Housing in Hong Kong can be found in one of three places: Hong Kong Island itself, the peninsula area of Kowloon, and the further afield neighborhoods in the New Territories. The further you stay from Hong Kong Island, the lower prices tend to be. Much of Kowloon is affordable and connected to public transportation, making it a good option for non-working retirees in Hong Kong.
The New Territories, on the other hand, is located further from the city center than most of the inner neighborhoods of Kowloon, making it a preferable housing area for those seeking peace and quiet – in Hong Kong terms, of course. Housing prices here are low and residences are roomier than those found on the island, making it the city’s most affordable central housing area.
As a general guideline, a small apartment – typically a studio or one-bedroom residence – will rarely cost less than $10,000HKD per month, especially in Hong Kong Island or the areas of Kowloon close to the harbour. Higher-end accommodation, particularly in areas like Central or Causeway Bay, can cost upwards of $20,000HKD per month for a simple two-bedroom apartment.
Public transportation in Hong Kong is extremely reliable and surprisingly inexpensive, with short trips on the MTR network rarely costing more than a few dollars. Several train lines connect all of Hong Kong’s major neighborhoods, making housing outside the central areas of Kowloon or Hong Kong Island surprisingly convenient and rarely more than a thirty-minute ride from anywhere.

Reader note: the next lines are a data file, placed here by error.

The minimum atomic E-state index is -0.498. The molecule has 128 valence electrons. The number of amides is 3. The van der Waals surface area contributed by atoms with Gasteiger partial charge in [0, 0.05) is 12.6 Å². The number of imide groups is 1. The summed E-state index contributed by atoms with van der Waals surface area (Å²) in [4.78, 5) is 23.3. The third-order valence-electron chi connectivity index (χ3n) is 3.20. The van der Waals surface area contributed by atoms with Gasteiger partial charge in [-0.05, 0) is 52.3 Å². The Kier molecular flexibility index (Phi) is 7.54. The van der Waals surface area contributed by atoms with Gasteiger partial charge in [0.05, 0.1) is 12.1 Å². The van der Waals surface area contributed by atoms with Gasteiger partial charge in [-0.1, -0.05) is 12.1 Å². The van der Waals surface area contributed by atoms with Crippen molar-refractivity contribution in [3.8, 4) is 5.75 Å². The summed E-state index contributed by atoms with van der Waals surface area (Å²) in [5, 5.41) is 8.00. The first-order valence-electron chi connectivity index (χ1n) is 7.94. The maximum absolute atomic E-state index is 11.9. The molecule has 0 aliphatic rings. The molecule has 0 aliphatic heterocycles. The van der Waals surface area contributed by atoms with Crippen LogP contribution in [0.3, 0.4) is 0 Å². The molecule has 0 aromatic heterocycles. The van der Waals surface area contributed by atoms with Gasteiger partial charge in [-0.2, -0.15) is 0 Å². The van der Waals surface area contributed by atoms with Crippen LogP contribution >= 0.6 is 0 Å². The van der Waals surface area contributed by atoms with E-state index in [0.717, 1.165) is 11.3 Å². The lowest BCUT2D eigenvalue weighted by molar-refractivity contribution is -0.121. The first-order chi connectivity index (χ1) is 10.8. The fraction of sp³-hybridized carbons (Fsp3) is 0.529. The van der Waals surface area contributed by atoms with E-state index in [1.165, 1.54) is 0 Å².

Numerous ferries also service Hong Kong’s seafront neighborhoods, crossing over the Victoria Harbour between Tsim Sha Tsui and Hong Kong Island. Other ferries, most of which are aimed towards remote neighborhoods and many of Hong Kong’s smaller islands, make getting around Hong Kong’s ‘outer areas’ simple, quick, and inexpensive.
Despite its reputation as an urban jungle, Hong Kong is a surprisingly undeveloped area. While the skyscrapers of Wan Chai and frantic urban pace of Tsim Sha Tsui make the city seem like a stressful and overly developed destination, Hong Kong is actually home to hundreds of small beaches, bays, and mountains, each offering a look at some of China’s most impressive natural surroundings.
As such, the city is a great destination for outdoor enthusiasts and sports fans, particularly those that require immediate access to beautiful nature. From the central areas of Hong Kong, getting to some of China’s most impressive beaches is rarely more than a two-hour process. For those that live out of the city itself, getting to beaches and mountains can take as little as five or ten minutes.
Due to its relatively central location in Asia, Hong Kong is also a major air hub, particularly for any flights destined for Southeast Asia, North America, and even much of Europe. Flights to and from the city are inexpensive and frequently available, making it one of the world’s easiest cities to get to, and one of the world’s easiest destinations to fly out of.
As such, Hong Kong expatriates will find themselves with a great deal of freedom when it comes to exploring nearby countries, particularly those in East Asia. Connections with tourist hotspots such as Macau are available by private boat and helicopter, while inexpensive and frequent flights make destinations like Japan, South Korea, and Taiwan easily accessible and affordable.